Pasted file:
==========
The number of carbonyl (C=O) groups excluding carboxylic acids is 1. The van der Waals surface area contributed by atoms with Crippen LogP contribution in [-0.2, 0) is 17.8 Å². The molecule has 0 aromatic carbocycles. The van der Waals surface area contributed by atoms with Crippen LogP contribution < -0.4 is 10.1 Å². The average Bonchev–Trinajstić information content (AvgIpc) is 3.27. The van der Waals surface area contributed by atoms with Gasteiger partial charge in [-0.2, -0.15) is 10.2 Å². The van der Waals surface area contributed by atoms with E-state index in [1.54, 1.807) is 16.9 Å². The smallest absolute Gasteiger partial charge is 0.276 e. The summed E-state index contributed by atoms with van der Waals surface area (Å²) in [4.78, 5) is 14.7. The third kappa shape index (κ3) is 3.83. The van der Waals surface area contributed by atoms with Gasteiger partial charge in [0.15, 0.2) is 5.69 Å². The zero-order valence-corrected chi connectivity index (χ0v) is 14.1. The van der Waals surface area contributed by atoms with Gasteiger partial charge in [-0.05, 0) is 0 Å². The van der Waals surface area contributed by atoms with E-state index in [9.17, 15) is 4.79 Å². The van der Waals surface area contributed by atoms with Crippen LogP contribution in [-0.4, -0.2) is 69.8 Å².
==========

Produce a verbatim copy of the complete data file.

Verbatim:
The number of carbonyl (C=O) groups excluding carboxylic acids is 1. The van der Waals surface area contributed by atoms with Crippen LogP contribution in [-0.2, 0) is 17.8 Å². The molecule has 0 aromatic carbocycles. The van der Waals surface area contributed by atoms with Crippen LogP contribution < -0.4 is 10.1 Å². The average Bonchev–Trinajstić information content (AvgIpc) is 3.27. The van der Waals surface area contributed by atoms with Gasteiger partial charge in [-0.2, -0.15) is 10.2 Å². The van der Waals surface area contributed by atoms with E-state index in [1.54, 1.807) is 16.9 Å². The smallest absolute Gasteiger partial charge is 0.276 e. The summed E-state index contributed by atoms with van der Waals surface area (Å²) in [4.78, 5) is 14.7. The third kappa shape index (κ3) is 3.83. The van der Waals surface area contributed by atoms with Gasteiger partial charge in [0.15, 0.2) is 5.69 Å². The zero-order valence-corrected chi connectivity index (χ0v) is 14.1. The van der Waals surface area contributed by atoms with Gasteiger partial charge in [-0.05, 0) is 0 Å². The van der Waals surface area contributed by atoms with E-state index in [9.17, 15) is 4.79 Å². The van der Waals surface area contributed by atoms with Crippen LogP contribution in [-0.4, -0.2) is 69.8 Å².